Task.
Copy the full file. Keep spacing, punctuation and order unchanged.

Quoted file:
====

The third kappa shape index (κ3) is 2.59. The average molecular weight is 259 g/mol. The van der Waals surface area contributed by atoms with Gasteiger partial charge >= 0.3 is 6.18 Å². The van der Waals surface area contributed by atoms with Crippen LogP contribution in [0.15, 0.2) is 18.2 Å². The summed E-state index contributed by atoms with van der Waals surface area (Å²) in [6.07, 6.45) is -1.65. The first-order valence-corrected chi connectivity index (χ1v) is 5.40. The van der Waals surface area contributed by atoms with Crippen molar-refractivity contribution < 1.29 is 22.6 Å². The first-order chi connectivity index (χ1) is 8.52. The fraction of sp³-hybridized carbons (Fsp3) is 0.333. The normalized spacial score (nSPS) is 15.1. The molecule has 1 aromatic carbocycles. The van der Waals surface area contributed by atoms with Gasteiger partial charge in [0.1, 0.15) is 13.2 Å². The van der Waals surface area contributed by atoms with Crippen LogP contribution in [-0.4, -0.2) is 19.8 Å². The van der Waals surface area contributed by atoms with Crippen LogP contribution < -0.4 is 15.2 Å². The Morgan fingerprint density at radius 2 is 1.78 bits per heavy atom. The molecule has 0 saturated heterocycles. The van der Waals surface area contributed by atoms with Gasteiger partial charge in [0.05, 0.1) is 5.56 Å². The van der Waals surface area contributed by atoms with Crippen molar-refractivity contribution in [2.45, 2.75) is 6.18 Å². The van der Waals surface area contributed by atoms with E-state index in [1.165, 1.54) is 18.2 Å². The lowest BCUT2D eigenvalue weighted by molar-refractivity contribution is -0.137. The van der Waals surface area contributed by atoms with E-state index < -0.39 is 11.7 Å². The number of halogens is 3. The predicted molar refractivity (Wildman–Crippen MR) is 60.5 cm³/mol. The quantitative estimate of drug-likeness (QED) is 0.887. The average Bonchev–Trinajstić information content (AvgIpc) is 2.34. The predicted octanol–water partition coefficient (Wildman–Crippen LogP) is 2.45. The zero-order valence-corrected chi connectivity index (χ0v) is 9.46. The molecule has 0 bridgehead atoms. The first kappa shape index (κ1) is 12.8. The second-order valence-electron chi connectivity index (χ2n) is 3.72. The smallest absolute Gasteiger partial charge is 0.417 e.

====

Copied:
The third kappa shape index (κ3) is 2.59. The average molecular weight is 259 g/mol. The van der Waals surface area contributed by atoms with Gasteiger partial charge >= 0.3 is 6.18 Å². The van der Waals surface area contributed by atoms with Crippen LogP contribution in [0.15, 0.2) is 18.2 Å². The summed E-state index contributed by atoms with van der Waals surface area (Å²) in [6.07, 6.45) is -1.65. The first-order valence-corrected chi connectivity index (χ1v) is 5.40. The van der Waals surface area contributed by atoms with Crippen molar-refractivity contribution < 1.29 is 22.6 Å². The first-order chi connectivity index (χ1) is 8.52. The fraction of sp³-hybridized carbons (Fsp3) is 0.333. The normalized spacial score (nSPS) is 15.1. The molecule has 1 aromatic carbocycles. The van der Waals surface area contributed by atoms with Gasteiger partial charge in [0.1, 0.15) is 13.2 Å². The van der Waals surface area contributed by atoms with Crippen LogP contribution in [-0.4, -0.2) is 19.8 Å². The van der Waals surface area contributed by atoms with Crippen LogP contribution < -0.4 is 15.2 Å². The Morgan fingerprint density at radius 2 is 1.78 bits per heavy atom. The molecule has 0 saturated heterocycles. The van der Waals surface area contributed by atoms with Gasteiger partial charge in [0.05, 0.1) is 5.56 Å². The van der Waals surface area contributed by atoms with Crippen molar-refractivity contribution in [2.45, 2.75) is 6.18 Å². The van der Waals surface area contributed by atoms with E-state index in [1.165, 1.54) is 18.2 Å². The lowest BCUT2D eigenvalue weighted by molar-refractivity contribution is -0.137. The van der Waals surface area contributed by atoms with E-state index < -0.39 is 11.7 Å². The number of halogens is 3. The predicted molar refractivity (Wildman–Crippen MR) is 60.5 cm³/mol. The quantitative estimate of drug-likeness (QED) is 0.887. The average Bonchev–Trinajstić information content (AvgIpc) is 2.34. The predicted octanol–water partition coefficient (Wildman–Crippen LogP) is 2.45. The zero-order valence-corrected chi connectivity index (χ0v) is 9.46. The molecule has 0 bridgehead atoms. The first kappa shape index (κ1) is 12.8. The second-order valence-electron chi connectivity index (χ2n) is 3.72. The smallest absolute Gasteiger partial charge is 0.417 e.